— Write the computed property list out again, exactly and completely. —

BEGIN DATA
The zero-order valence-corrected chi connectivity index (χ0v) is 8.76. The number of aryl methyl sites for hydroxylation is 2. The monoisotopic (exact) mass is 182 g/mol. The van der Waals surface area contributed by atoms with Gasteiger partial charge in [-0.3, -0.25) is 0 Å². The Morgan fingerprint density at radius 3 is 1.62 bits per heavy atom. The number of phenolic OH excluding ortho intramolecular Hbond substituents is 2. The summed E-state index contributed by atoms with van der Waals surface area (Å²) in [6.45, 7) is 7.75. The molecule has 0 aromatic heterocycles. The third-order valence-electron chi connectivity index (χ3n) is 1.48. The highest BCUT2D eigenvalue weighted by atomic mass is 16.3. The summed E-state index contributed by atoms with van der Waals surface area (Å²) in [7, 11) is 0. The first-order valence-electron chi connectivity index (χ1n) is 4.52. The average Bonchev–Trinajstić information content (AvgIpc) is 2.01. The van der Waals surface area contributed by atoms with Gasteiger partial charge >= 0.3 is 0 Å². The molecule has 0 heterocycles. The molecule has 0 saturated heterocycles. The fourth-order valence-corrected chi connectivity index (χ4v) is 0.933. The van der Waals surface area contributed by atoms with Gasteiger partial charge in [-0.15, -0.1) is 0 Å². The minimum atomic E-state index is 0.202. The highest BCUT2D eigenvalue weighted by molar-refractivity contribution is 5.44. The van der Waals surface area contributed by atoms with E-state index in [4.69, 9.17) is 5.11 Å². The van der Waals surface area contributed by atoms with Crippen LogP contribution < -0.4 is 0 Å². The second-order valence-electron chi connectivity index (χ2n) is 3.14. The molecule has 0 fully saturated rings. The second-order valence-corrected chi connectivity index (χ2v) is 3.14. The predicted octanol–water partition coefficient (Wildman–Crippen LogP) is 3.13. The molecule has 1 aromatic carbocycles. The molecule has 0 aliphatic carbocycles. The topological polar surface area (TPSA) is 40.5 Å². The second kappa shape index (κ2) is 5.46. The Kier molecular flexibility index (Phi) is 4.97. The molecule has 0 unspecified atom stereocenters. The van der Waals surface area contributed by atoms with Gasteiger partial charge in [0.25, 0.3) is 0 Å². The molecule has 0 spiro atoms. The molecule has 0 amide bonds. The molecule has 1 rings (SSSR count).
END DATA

The zero-order valence-corrected chi connectivity index (χ0v) is 8.76. The number of aryl methyl sites for hydroxylation is 2. The monoisotopic (exact) mass is 182 g/mol. The van der Waals surface area contributed by atoms with Gasteiger partial charge in [-0.3, -0.25) is 0 Å². The Morgan fingerprint density at radius 3 is 1.62 bits per heavy atom. The number of phenolic OH excluding ortho intramolecular Hbond substituents is 2. The summed E-state index contributed by atoms with van der Waals surface area (Å²) in [6.45, 7) is 7.75. The molecule has 0 aromatic heterocycles. The third-order valence-electron chi connectivity index (χ3n) is 1.48. The highest BCUT2D eigenvalue weighted by atomic mass is 16.3. The summed E-state index contributed by atoms with van der Waals surface area (Å²) in [7, 11) is 0. The first-order valence-electron chi connectivity index (χ1n) is 4.52. The average Bonchev–Trinajstić information content (AvgIpc) is 2.01. The van der Waals surface area contributed by atoms with Gasteiger partial charge >= 0.3 is 0 Å². The molecule has 0 heterocycles. The molecule has 0 saturated heterocycles. The fourth-order valence-corrected chi connectivity index (χ4v) is 0.933. The van der Waals surface area contributed by atoms with Gasteiger partial charge in [-0.15, -0.1) is 0 Å². The minimum atomic E-state index is 0.202. The highest BCUT2D eigenvalue weighted by molar-refractivity contribution is 5.44. The van der Waals surface area contributed by atoms with E-state index in [4.69, 9.17) is 5.11 Å². The van der Waals surface area contributed by atoms with Crippen LogP contribution < -0.4 is 0 Å². The second-order valence-electron chi connectivity index (χ2n) is 3.14. The molecule has 0 fully saturated rings. The second-order valence-corrected chi connectivity index (χ2v) is 3.14. The predicted octanol–water partition coefficient (Wildman–Crippen LogP) is 3.13. The molecule has 1 aromatic carbocycles. The molecule has 0 aliphatic carbocycles. The topological polar surface area (TPSA) is 40.5 Å². The second kappa shape index (κ2) is 5.46. The Kier molecular flexibility index (Phi) is 4.97. The molecule has 0 unspecified atom stereocenters. The van der Waals surface area contributed by atoms with Gasteiger partial charge in [0.25, 0.3) is 0 Å². The molecule has 0 spiro atoms. The molecule has 0 amide bonds. The molecule has 1 rings (SSSR count).